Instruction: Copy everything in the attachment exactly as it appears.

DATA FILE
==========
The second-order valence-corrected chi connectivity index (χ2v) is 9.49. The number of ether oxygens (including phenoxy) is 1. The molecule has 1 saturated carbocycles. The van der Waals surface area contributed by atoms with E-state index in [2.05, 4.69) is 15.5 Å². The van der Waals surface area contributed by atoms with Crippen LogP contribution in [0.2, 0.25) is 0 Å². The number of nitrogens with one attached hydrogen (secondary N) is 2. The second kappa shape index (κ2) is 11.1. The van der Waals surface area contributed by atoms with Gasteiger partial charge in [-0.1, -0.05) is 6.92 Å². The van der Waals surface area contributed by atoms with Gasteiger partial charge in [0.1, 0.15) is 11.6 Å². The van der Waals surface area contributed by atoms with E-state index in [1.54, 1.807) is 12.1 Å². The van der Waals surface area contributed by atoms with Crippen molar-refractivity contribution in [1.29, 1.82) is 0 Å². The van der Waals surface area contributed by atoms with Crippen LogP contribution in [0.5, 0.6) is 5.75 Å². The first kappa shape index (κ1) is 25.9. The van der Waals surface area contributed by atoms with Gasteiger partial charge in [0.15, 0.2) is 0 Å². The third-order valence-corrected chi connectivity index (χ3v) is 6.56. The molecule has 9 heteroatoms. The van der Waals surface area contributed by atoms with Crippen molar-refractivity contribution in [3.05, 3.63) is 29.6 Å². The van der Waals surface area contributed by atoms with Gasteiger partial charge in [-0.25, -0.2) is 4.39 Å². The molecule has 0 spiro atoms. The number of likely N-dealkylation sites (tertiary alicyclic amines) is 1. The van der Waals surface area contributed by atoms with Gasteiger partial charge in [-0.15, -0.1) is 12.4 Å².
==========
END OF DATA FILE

The second-order valence-corrected chi connectivity index (χ2v) is 9.49. The number of ether oxygens (including phenoxy) is 1. The molecule has 1 saturated carbocycles. The van der Waals surface area contributed by atoms with E-state index in [2.05, 4.69) is 15.5 Å². The van der Waals surface area contributed by atoms with Crippen LogP contribution in [0.2, 0.25) is 0 Å². The number of nitrogens with one attached hydrogen (secondary N) is 2. The second kappa shape index (κ2) is 11.1. The van der Waals surface area contributed by atoms with Gasteiger partial charge in [-0.1, -0.05) is 6.92 Å². The van der Waals surface area contributed by atoms with Gasteiger partial charge in [0.1, 0.15) is 11.6 Å². The van der Waals surface area contributed by atoms with E-state index in [1.54, 1.807) is 12.1 Å². The van der Waals surface area contributed by atoms with Crippen molar-refractivity contribution in [1.29, 1.82) is 0 Å². The van der Waals surface area contributed by atoms with Crippen LogP contribution in [0.5, 0.6) is 5.75 Å². The first kappa shape index (κ1) is 25.9. The van der Waals surface area contributed by atoms with Gasteiger partial charge in [0.15, 0.2) is 0 Å². The third-order valence-corrected chi connectivity index (χ3v) is 6.56. The molecule has 9 heteroatoms. The van der Waals surface area contributed by atoms with Crippen molar-refractivity contribution in [3.05, 3.63) is 29.6 Å². The van der Waals surface area contributed by atoms with Gasteiger partial charge in [-0.25, -0.2) is 4.39 Å². The molecule has 0 spiro atoms. The number of likely N-dealkylation sites (tertiary alicyclic amines) is 1. The van der Waals surface area contributed by atoms with Gasteiger partial charge in [-0.15, -0.1) is 12.4 Å².